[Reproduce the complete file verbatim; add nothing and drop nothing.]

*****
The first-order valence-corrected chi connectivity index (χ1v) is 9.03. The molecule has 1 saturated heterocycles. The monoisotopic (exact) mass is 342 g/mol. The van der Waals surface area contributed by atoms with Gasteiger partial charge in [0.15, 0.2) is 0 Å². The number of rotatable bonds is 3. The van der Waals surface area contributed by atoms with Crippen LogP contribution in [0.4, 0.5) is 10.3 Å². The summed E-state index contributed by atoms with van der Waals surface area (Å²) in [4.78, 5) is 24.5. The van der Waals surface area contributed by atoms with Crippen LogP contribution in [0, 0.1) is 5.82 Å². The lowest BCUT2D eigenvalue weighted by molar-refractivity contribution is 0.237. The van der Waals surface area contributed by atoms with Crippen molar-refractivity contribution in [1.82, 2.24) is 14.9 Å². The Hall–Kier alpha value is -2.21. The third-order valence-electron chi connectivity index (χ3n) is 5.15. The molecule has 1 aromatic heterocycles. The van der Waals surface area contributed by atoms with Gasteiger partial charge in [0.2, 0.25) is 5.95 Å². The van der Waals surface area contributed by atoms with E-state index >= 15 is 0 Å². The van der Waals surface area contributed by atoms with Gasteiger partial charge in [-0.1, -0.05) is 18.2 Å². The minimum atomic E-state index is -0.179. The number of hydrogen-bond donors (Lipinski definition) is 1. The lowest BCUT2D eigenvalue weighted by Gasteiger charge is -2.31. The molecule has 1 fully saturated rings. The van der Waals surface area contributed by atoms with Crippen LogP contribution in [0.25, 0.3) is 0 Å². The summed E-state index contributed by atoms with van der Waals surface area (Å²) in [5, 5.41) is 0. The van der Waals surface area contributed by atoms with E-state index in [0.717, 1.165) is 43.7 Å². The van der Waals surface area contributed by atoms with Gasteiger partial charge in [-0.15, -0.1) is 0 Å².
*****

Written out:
The first-order valence-corrected chi connectivity index (χ1v) is 9.03. The molecule has 1 saturated heterocycles. The monoisotopic (exact) mass is 342 g/mol. The van der Waals surface area contributed by atoms with Gasteiger partial charge in [0.15, 0.2) is 0 Å². The number of rotatable bonds is 3. The van der Waals surface area contributed by atoms with Crippen LogP contribution in [0.4, 0.5) is 10.3 Å². The summed E-state index contributed by atoms with van der Waals surface area (Å²) in [4.78, 5) is 24.5. The van der Waals surface area contributed by atoms with Crippen LogP contribution in [0, 0.1) is 5.82 Å². The lowest BCUT2D eigenvalue weighted by molar-refractivity contribution is 0.237. The van der Waals surface area contributed by atoms with Crippen molar-refractivity contribution in [1.82, 2.24) is 14.9 Å². The Hall–Kier alpha value is -2.21. The third-order valence-electron chi connectivity index (χ3n) is 5.15. The molecule has 1 aromatic heterocycles. The van der Waals surface area contributed by atoms with Gasteiger partial charge in [0.2, 0.25) is 5.95 Å². The van der Waals surface area contributed by atoms with E-state index >= 15 is 0 Å². The van der Waals surface area contributed by atoms with Gasteiger partial charge in [-0.1, -0.05) is 18.2 Å². The minimum atomic E-state index is -0.179. The number of hydrogen-bond donors (Lipinski definition) is 1. The lowest BCUT2D eigenvalue weighted by Gasteiger charge is -2.31. The molecule has 1 fully saturated rings. The van der Waals surface area contributed by atoms with Crippen LogP contribution in [0.25, 0.3) is 0 Å². The summed E-state index contributed by atoms with van der Waals surface area (Å²) in [5, 5.41) is 0. The van der Waals surface area contributed by atoms with E-state index in [0.717, 1.165) is 43.7 Å². The van der Waals surface area contributed by atoms with Gasteiger partial charge in [-0.15, -0.1) is 0 Å².